In fact, the phrase “waiting child” is often used by foster and adoption agencies, because these two simple words tug at the heartstrings. But the truth is, the child isn’t waiting. Not for you, not for anyone. He’s more likely trying to figure out what he can do simply to make it through one more day.

Cameron’s birth mother was a practicing drug addict who frequently chose getting high over caring for her children. He vividly recalls watching her tie a piece of rubber tubing around her upper arm to prepare for an injection. He had witnessed this ritual enough times to know that once the needle hit the vein, he would lose his mother for hours—even days.

Does it appear that this child had even the remotest opportunity to fantasize about getting a new, loving family? Did he have the luxury of wandering off into a quiet corner to wish and wait? For Cameron and other children like him, it’s all about survival.

Are you anti-meds?

Some parents simply do not believe in medicating children. Citing instances of inaccurate diagnoses and physicians who are quick to overprescribe, they draw a definitive line in the sand. No drugs. Not for my kid. Ever.

While their accusations often have merit, they are not universally true. What about the 7-year-old boy who cannot focus long enough to complete a homework assignment or finish a meal? What about the 4-year-old girl whose rage is so out of control that she screams most of her waking hours?

Prescription drugs often provide solutions that make a world of difference. To be sure, it’s a tough choice to make, but it’s often the right choice.

At the suggestion of a therapist, Sally started her adopted daughter on medication. Eliza was born addicted to cocaine, and she was constantly restless, irritable, and filled with rage. From the moment she gave Eliza her first pill, Sally diligently watched her child for signs of change. Three days later, Eliza walked into Sally’s study with a beaming smile on her face. As she flung herself into her mother’s arms, the three words she uttered said it all: “I happy, Mommy.”

Have you thought about the effect adoption will have on all members of your family?

If there are no other children in your home, feel free to skip this section. But if you are planning to bring a hurt child into a family with children already in place, you might want to linger here awhile.

The addition of an adopted child affects everyone. It makes no difference if the other children in the family are birth kids or adoptees, if they’re healthy and adjusted or fragile and struggling. The new child does not discriminate, and he shares his pain and dysfunction with parents and with siblings, with the weak and with the strong.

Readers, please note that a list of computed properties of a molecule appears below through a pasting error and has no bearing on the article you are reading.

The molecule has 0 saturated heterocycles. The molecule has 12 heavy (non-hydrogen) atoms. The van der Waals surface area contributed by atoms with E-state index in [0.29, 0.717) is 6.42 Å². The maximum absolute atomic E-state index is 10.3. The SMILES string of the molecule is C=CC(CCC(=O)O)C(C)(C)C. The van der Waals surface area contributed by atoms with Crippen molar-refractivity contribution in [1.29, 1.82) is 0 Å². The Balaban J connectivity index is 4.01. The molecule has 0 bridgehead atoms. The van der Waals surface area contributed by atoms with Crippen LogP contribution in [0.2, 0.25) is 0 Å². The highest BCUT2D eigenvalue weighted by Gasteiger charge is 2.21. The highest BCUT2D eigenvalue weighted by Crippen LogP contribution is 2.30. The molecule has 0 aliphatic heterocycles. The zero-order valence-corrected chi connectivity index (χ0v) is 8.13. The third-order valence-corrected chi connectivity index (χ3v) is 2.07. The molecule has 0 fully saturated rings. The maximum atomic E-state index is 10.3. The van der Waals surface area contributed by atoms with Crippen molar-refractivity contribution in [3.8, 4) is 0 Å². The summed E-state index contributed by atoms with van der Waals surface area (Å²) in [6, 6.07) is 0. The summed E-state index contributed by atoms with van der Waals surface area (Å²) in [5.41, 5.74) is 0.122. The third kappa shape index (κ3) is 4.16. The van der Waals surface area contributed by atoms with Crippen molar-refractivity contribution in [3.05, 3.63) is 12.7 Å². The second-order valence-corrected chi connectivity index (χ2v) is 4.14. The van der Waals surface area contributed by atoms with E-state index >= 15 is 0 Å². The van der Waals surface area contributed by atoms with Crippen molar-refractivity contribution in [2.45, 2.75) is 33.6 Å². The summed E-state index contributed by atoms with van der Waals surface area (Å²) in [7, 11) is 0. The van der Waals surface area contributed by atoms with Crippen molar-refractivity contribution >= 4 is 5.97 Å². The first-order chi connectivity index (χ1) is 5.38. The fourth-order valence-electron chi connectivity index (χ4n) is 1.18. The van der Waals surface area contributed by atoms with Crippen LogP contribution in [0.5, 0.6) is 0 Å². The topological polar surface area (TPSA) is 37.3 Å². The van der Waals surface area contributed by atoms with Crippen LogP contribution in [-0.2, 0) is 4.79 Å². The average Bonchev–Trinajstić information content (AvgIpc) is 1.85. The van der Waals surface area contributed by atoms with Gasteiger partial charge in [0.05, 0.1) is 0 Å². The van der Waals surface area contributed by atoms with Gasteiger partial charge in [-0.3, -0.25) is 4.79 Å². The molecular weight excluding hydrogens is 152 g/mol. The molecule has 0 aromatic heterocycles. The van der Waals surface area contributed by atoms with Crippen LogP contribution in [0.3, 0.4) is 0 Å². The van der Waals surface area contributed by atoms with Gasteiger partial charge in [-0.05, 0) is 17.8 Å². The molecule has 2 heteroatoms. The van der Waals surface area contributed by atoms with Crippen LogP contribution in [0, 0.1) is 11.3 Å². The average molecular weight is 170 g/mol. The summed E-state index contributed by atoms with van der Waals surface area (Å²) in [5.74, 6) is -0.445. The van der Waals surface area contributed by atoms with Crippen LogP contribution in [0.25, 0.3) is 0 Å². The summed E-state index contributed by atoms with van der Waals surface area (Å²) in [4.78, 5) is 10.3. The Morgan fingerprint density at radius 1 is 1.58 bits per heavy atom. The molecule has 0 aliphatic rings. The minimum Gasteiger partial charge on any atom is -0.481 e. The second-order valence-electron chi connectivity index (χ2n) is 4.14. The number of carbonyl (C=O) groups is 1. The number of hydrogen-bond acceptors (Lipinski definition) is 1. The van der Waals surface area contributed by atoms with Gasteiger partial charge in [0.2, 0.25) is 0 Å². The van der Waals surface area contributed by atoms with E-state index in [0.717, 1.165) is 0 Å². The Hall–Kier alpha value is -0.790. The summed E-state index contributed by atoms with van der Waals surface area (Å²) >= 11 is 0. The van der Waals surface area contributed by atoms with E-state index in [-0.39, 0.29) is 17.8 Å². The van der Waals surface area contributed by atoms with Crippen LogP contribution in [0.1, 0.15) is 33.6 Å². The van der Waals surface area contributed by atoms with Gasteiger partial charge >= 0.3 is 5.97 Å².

If there are other children in your home, you must carefully consider the answers to these questions before adopting:

  • What, if anything, will they gain by the addition of a new child?
  • What might they lose?
  • How will they react to the anger directed at their parents by the newcomer?
  • What will their friends think, and how will they handle any criticism?
  • If the birth order is changed by adoption, how might the kids feel about losing their position in the family hierarchy?

It’s not just about you and the new kid. There are other lives to consider.

Really—what are your expectations?

It is important to carefully examine your intentions when you decide to adopt. If you are trying to fill some sort of personal void, you’re setting yourself up for disappointment. You should not adopt so your only son or daughter can have a playmate. You should not adopt because you have three girls and would love to add a little boy. Your expectations will likely go unmet, and it is not the adopted child’s role to meet your needs in the first place. He can barely be who he is, much less become the manifestation of a pre-conceived fantasy.

As critical as what you expect from your adopted child is what you expect from yourself. Do you assume you will parent him in the same way that you parented your birth children? Do you think he will respond to you just like they have? Do you believe you can spontaneously jump into parenting without taking into consideration how your behaviors and interactions will be received by the adopted child?

We cannot stress enough the importance of looking deep inside yourself and providing honest answers. Trust us when we say that any adopted child will be better served by parents who truly know what they’re getting into and are fully prepared to face the challenges.

If you’re not there now, it does not necessarily follow that adoption is out of the question for you. With some focused work, you may be able to make the personal and attitudinal changes that can better equip you for the undertaking. You can’t force it, but it just might happen. After all, the human spirit is powerful, and determination is a mighty dynamic.